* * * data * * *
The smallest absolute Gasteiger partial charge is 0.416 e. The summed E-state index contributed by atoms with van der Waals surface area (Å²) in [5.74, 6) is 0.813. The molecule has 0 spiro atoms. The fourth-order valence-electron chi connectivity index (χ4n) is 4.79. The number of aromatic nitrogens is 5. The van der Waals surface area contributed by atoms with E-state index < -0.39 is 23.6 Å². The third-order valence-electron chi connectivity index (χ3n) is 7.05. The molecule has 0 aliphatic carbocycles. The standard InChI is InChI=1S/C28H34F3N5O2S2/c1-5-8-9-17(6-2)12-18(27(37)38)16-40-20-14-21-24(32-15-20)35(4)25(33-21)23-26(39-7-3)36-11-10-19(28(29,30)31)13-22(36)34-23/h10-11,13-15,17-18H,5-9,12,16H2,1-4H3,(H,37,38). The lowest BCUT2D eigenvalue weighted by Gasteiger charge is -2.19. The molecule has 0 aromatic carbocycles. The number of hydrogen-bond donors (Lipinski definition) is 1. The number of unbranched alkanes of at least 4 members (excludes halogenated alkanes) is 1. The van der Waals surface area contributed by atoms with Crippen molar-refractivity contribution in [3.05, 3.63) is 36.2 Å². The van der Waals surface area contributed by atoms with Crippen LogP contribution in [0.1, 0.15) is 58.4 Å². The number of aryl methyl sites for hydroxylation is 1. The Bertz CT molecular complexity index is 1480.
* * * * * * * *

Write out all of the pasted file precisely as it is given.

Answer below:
The smallest absolute Gasteiger partial charge is 0.416 e. The summed E-state index contributed by atoms with van der Waals surface area (Å²) in [5.74, 6) is 0.813. The molecule has 0 spiro atoms. The fourth-order valence-electron chi connectivity index (χ4n) is 4.79. The number of aromatic nitrogens is 5. The van der Waals surface area contributed by atoms with E-state index < -0.39 is 23.6 Å². The third-order valence-electron chi connectivity index (χ3n) is 7.05. The molecule has 0 aliphatic carbocycles. The standard InChI is InChI=1S/C28H34F3N5O2S2/c1-5-8-9-17(6-2)12-18(27(37)38)16-40-20-14-21-24(32-15-20)35(4)25(33-21)23-26(39-7-3)36-11-10-19(28(29,30)31)13-22(36)34-23/h10-11,13-15,17-18H,5-9,12,16H2,1-4H3,(H,37,38). The lowest BCUT2D eigenvalue weighted by Gasteiger charge is -2.19. The molecule has 0 aromatic carbocycles. The number of hydrogen-bond donors (Lipinski definition) is 1. The number of unbranched alkanes of at least 4 members (excludes halogenated alkanes) is 1. The van der Waals surface area contributed by atoms with Crippen molar-refractivity contribution in [3.05, 3.63) is 36.2 Å². The van der Waals surface area contributed by atoms with Crippen LogP contribution in [0.1, 0.15) is 58.4 Å². The number of aryl methyl sites for hydroxylation is 1. The Bertz CT molecular complexity index is 1480.